Realizing that it would rather work with record labels than battle them in court, Baidu
Offering legal digital tunes isn't new in China. Google
Piracy is a major problem in China. The International Federation of the Phonographic Industry reported a couple of years ago that more than 99% of the music downloaded in the country is acquired illegally.
Baidu has been part of the problem in the past. It runs a popular music search portal that is so thorough in its web scouring that it can link to unlicensed tracks offered by third parties. The new licensed service doesn't mean that Baidu will be shuttering its controversial music search portal.
Is Baidu culpable for the content waiting at the other end of its search query results? There are sound arguments to be made on both sides, but the pressure is on for China's leading search engine to finally get it right.
Baidu has been validated in court. Yahoo!
There's a meaty decision to make here. Will Baidu's popularity fade if it cracks down on deep linking to unlicensed downloads? Are there style points to be earned if it cleans up its site? One can always argue that the music industry is already too far gone. It may be up to a strong champion of legal downloads -- like we saw stateside with the launch of Apple's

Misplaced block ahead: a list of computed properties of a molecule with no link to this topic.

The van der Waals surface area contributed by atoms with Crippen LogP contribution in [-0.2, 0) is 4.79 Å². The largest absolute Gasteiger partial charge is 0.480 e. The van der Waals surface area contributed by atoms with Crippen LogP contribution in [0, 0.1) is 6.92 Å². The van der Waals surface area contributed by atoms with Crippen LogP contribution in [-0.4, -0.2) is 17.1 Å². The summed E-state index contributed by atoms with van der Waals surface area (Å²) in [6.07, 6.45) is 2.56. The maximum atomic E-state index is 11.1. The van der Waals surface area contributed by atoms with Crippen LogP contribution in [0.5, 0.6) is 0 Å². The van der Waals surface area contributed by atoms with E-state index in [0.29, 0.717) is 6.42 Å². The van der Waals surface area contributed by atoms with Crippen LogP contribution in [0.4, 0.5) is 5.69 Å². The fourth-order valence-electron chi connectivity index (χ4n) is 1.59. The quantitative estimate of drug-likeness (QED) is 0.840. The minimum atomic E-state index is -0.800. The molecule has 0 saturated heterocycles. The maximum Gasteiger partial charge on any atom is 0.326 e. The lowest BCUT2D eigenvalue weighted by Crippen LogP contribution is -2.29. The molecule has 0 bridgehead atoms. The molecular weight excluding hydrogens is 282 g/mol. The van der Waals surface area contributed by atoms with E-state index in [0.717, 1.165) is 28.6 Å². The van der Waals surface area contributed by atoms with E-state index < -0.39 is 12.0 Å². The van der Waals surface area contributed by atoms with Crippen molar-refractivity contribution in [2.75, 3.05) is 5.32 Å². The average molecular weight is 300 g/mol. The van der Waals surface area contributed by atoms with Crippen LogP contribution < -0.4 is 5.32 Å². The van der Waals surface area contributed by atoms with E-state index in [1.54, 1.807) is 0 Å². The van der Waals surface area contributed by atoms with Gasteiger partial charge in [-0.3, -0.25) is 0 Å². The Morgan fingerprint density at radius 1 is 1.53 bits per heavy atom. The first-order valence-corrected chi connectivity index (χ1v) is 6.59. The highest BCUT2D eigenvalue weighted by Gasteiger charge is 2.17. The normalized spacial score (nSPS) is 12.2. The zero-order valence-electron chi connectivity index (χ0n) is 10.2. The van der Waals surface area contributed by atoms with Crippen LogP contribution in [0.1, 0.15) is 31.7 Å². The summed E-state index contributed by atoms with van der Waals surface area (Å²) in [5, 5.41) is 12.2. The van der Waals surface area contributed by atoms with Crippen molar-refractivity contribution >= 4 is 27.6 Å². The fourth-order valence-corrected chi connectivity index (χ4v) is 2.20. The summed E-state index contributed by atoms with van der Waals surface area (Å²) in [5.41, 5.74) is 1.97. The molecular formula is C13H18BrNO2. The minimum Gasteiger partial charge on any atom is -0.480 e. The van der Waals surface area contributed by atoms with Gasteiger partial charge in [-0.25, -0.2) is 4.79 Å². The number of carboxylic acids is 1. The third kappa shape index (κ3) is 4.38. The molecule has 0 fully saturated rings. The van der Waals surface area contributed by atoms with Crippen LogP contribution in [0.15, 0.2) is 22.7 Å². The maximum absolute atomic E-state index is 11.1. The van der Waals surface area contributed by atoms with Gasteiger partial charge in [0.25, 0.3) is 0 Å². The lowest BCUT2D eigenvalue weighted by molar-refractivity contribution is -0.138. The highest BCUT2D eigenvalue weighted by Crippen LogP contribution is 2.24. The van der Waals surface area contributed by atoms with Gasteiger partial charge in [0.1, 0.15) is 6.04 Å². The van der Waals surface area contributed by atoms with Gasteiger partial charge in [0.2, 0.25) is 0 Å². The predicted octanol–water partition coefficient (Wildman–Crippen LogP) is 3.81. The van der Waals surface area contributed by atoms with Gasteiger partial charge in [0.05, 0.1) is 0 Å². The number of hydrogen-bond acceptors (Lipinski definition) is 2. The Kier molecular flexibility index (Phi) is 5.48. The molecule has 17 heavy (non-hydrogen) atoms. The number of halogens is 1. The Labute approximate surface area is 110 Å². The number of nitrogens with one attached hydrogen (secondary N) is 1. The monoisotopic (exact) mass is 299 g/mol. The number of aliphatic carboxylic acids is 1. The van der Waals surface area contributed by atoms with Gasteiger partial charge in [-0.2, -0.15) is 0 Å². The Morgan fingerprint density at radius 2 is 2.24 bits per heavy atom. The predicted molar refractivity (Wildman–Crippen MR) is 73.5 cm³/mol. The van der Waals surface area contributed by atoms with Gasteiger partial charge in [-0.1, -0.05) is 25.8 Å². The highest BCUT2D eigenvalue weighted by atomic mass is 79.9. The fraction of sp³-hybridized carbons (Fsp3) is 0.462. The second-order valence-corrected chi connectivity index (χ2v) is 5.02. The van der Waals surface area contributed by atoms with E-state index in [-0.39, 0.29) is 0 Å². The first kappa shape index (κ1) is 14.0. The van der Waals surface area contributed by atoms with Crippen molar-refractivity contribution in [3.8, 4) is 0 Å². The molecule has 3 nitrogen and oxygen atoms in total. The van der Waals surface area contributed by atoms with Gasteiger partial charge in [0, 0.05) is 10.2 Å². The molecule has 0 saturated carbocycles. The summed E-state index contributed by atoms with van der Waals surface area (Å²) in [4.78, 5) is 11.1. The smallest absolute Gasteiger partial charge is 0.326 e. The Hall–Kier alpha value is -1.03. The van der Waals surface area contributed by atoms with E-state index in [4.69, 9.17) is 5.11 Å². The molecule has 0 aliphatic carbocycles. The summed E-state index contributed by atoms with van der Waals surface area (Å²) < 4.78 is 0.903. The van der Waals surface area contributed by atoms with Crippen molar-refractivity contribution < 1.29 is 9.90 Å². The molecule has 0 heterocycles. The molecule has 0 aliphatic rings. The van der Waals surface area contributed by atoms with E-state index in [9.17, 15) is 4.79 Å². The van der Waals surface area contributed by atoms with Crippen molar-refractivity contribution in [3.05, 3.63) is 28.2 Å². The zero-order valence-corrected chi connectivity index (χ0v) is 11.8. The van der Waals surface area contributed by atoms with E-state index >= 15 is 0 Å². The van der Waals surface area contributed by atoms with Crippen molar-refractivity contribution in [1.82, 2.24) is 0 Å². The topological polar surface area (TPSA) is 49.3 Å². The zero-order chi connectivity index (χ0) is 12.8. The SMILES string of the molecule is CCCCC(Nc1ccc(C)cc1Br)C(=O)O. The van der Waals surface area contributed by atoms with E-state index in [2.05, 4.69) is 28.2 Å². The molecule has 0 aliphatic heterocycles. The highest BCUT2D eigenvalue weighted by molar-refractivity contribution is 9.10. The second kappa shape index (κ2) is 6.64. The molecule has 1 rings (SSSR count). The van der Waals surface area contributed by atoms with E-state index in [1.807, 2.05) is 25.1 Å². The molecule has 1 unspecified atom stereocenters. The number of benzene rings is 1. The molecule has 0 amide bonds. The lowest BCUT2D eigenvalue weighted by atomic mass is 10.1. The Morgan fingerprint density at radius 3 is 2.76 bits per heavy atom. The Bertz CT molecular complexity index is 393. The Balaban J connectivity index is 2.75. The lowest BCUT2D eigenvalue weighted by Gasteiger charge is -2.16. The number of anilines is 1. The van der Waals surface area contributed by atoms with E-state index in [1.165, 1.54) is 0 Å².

Baidu took an important first step last week, but it can't be the only step it takes.
What will it take to curb musical piracy in China? Dream out loud in the comment box below.
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Longtime Fool contributor Rick Munarriz has been a fan of China's growth stocks for several years now, even though he does not own shares in any of the companies in this story. He is also part of the Rule Breakers newsletter research team, seeking out tomorrow's ultimate growth stocks a day early. The Fool has a disclosure policy.